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After completing a hearing this afternoon on water infrastructure in the state of New Jersey, state Senator Troy Singleton (D-7), who chaired the hearing before the Senate Community and Urban Affairs Committee, told InsiderNJ that the state clearly needs to do a better job on meeting water infrastructure needs.
To begin with, Singleton said, “We don’t have a practicable data base and that makes it difficult to plan ahead.
“My hope is for a data base so we can make educated decisions,” the chairman said, as Newark in this case confronts a lead pipe contamination issue in the city’s drinking water supply. “Let me be clear. This is a national issue and not necessarily reflective of a New Jersey-specific problem But what we need to do is to ensure that essentially every water system develop an asset management plan so all of us as regulators have an understanding our system.”
The state-managed portal would be uploaded so a specific regulatory agency can compel compliance.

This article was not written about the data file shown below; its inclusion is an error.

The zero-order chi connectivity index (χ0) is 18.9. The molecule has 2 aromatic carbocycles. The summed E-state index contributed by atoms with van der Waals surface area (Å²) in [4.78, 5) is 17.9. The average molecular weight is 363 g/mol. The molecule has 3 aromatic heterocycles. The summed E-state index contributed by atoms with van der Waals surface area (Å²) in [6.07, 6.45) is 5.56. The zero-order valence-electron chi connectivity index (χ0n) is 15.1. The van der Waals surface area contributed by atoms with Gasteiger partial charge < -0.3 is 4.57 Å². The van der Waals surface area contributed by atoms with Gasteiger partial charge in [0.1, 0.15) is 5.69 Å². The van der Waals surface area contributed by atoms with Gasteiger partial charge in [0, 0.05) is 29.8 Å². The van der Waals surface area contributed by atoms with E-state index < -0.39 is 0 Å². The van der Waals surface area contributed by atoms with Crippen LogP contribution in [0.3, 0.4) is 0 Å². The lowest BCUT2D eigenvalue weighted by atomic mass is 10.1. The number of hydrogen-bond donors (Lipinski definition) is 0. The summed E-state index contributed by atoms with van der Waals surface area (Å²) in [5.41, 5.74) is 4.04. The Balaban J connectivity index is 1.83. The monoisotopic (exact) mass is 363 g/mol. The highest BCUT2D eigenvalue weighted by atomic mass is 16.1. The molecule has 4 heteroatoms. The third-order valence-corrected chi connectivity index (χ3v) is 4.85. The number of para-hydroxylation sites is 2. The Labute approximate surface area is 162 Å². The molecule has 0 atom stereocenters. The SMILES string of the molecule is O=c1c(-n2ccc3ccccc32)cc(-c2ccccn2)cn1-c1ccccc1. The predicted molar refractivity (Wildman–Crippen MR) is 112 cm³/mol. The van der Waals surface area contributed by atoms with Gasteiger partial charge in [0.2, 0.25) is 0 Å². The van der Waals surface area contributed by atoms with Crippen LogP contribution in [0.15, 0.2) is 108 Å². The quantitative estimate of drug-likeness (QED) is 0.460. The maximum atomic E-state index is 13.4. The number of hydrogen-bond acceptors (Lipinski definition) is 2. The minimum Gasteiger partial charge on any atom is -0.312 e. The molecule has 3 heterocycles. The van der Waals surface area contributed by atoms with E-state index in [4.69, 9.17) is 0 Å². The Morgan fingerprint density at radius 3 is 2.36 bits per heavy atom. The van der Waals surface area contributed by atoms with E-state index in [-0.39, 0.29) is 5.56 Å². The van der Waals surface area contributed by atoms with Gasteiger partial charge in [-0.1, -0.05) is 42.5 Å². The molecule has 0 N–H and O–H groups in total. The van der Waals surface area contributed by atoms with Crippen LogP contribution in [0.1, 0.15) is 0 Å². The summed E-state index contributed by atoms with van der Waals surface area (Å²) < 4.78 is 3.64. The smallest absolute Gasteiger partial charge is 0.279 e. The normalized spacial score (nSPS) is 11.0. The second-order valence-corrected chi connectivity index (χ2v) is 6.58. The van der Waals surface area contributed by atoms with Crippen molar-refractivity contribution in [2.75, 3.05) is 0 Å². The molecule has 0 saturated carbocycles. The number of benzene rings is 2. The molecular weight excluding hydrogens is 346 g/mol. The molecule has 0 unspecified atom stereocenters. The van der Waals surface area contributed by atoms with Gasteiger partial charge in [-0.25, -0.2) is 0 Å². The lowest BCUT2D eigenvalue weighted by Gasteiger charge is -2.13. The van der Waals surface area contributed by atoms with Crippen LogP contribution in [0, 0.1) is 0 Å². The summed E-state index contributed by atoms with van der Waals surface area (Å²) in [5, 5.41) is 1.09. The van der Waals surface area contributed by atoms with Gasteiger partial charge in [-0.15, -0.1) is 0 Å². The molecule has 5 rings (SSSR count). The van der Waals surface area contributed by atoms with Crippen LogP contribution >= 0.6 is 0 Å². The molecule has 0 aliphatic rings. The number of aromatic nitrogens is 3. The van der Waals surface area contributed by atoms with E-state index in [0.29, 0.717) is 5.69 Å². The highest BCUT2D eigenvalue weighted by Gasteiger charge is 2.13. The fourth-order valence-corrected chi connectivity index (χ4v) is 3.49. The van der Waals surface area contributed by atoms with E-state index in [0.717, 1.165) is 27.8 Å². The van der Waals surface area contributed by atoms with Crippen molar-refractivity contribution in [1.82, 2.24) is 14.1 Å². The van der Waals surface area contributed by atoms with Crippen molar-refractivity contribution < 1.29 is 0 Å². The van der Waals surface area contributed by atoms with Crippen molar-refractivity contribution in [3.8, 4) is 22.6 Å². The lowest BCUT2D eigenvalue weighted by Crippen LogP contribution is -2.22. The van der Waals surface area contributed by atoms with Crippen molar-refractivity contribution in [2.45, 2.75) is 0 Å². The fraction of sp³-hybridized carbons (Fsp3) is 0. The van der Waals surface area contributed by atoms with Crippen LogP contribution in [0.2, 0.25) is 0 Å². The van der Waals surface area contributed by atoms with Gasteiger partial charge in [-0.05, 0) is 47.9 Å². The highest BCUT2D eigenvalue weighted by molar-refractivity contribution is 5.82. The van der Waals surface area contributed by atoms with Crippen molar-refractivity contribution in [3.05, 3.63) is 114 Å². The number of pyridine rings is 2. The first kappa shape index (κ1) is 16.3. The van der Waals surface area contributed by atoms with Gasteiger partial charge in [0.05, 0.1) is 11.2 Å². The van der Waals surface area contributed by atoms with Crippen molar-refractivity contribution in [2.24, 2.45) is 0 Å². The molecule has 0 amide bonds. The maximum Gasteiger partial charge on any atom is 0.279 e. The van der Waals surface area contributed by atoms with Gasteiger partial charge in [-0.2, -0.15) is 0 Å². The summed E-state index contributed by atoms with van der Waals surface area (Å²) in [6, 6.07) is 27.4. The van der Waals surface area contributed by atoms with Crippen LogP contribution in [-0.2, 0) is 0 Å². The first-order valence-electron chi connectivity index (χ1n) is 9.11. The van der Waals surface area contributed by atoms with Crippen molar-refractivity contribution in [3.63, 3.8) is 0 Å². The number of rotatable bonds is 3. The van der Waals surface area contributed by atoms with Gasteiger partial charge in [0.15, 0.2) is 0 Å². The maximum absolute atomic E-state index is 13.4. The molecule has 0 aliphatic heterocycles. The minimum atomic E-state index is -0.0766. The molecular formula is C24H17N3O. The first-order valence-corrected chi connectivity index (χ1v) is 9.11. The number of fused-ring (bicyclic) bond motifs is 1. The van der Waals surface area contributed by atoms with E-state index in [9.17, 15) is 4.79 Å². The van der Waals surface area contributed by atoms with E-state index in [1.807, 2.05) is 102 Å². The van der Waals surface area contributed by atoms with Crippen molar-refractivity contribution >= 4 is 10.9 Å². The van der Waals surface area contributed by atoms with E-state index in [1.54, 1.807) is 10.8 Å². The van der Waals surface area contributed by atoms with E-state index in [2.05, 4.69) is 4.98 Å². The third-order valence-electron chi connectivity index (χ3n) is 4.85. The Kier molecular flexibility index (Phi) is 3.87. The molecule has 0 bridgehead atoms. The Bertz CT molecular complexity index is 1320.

“We already have a portal [under the provisions of the Water Quality Accountability Act], but in it now, some of the timelines are too far into the future,” Singleton said. “We need to move the timelines up, and retool what we have to make it a better, more practical and pragmatic good guidepost.”
The committee today heard from state officials and water quality experts, including Joe Fiordaliso, President of BPU, Deborah Mans, Deputy Commissioner of DEP, Mary-Anna Holden, Commissioner of BPU, Chris Strum, Managing Director, Policy, and Water of NJ Future and Dr. Manny Teodoro, Director of the Policy and Politics Program at Texas A&M University.
The next hearing on this issue is scheduled for Sept 19th and then a third hearing on Sept 25th.